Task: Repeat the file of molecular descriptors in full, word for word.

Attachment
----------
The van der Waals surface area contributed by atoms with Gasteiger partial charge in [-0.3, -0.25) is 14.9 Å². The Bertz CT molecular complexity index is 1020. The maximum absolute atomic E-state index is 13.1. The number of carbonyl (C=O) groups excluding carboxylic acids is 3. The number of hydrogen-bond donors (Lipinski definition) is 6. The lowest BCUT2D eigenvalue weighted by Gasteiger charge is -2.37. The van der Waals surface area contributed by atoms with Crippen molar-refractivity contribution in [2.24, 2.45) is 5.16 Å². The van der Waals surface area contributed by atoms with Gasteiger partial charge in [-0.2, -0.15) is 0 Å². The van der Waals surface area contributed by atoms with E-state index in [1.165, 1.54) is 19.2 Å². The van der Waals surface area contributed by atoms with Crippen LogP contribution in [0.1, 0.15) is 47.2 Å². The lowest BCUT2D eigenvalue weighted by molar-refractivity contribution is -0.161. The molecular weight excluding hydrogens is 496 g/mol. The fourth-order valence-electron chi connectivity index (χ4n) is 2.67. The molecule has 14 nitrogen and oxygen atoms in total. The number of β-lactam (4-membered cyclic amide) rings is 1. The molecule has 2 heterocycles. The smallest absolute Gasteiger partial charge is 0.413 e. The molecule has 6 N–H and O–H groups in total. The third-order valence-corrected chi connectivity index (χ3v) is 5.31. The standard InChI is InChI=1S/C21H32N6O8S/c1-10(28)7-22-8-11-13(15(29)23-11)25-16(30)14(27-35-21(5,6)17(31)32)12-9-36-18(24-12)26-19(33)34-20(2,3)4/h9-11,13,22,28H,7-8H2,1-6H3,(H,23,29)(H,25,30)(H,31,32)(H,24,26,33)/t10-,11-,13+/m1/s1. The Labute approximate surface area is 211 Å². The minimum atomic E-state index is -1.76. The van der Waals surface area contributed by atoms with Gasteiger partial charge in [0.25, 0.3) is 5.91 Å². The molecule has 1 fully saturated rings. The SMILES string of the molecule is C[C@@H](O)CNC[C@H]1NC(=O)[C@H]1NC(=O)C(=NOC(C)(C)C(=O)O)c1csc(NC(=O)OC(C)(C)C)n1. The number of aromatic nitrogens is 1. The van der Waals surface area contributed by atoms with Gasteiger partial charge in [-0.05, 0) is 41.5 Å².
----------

The van der Waals surface area contributed by atoms with Gasteiger partial charge in [-0.3, -0.25) is 14.9 Å². The Bertz CT molecular complexity index is 1020. The maximum absolute atomic E-state index is 13.1. The number of carbonyl (C=O) groups excluding carboxylic acids is 3. The number of hydrogen-bond donors (Lipinski definition) is 6. The lowest BCUT2D eigenvalue weighted by Gasteiger charge is -2.37. The van der Waals surface area contributed by atoms with Crippen molar-refractivity contribution in [2.24, 2.45) is 5.16 Å². The van der Waals surface area contributed by atoms with Gasteiger partial charge in [-0.2, -0.15) is 0 Å². The van der Waals surface area contributed by atoms with E-state index in [1.165, 1.54) is 19.2 Å². The van der Waals surface area contributed by atoms with Crippen LogP contribution in [0.1, 0.15) is 47.2 Å². The lowest BCUT2D eigenvalue weighted by molar-refractivity contribution is -0.161. The molecular weight excluding hydrogens is 496 g/mol. The fourth-order valence-electron chi connectivity index (χ4n) is 2.67. The molecule has 14 nitrogen and oxygen atoms in total. The number of β-lactam (4-membered cyclic amide) rings is 1. The molecule has 2 heterocycles. The smallest absolute Gasteiger partial charge is 0.413 e. The molecule has 6 N–H and O–H groups in total. The third-order valence-corrected chi connectivity index (χ3v) is 5.31. The standard InChI is InChI=1S/C21H32N6O8S/c1-10(28)7-22-8-11-13(15(29)23-11)25-16(30)14(27-35-21(5,6)17(31)32)12-9-36-18(24-12)26-19(33)34-20(2,3)4/h9-11,13,22,28H,7-8H2,1-6H3,(H,23,29)(H,25,30)(H,31,32)(H,24,26,33)/t10-,11-,13+/m1/s1. The Labute approximate surface area is 211 Å². The minimum atomic E-state index is -1.76. The van der Waals surface area contributed by atoms with Gasteiger partial charge in [0.25, 0.3) is 5.91 Å². The molecule has 1 fully saturated rings. The SMILES string of the molecule is C[C@@H](O)CNC[C@H]1NC(=O)[C@H]1NC(=O)C(=NOC(C)(C)C(=O)O)c1csc(NC(=O)OC(C)(C)C)n1. The number of aromatic nitrogens is 1. The van der Waals surface area contributed by atoms with Gasteiger partial charge in [-0.05, 0) is 41.5 Å².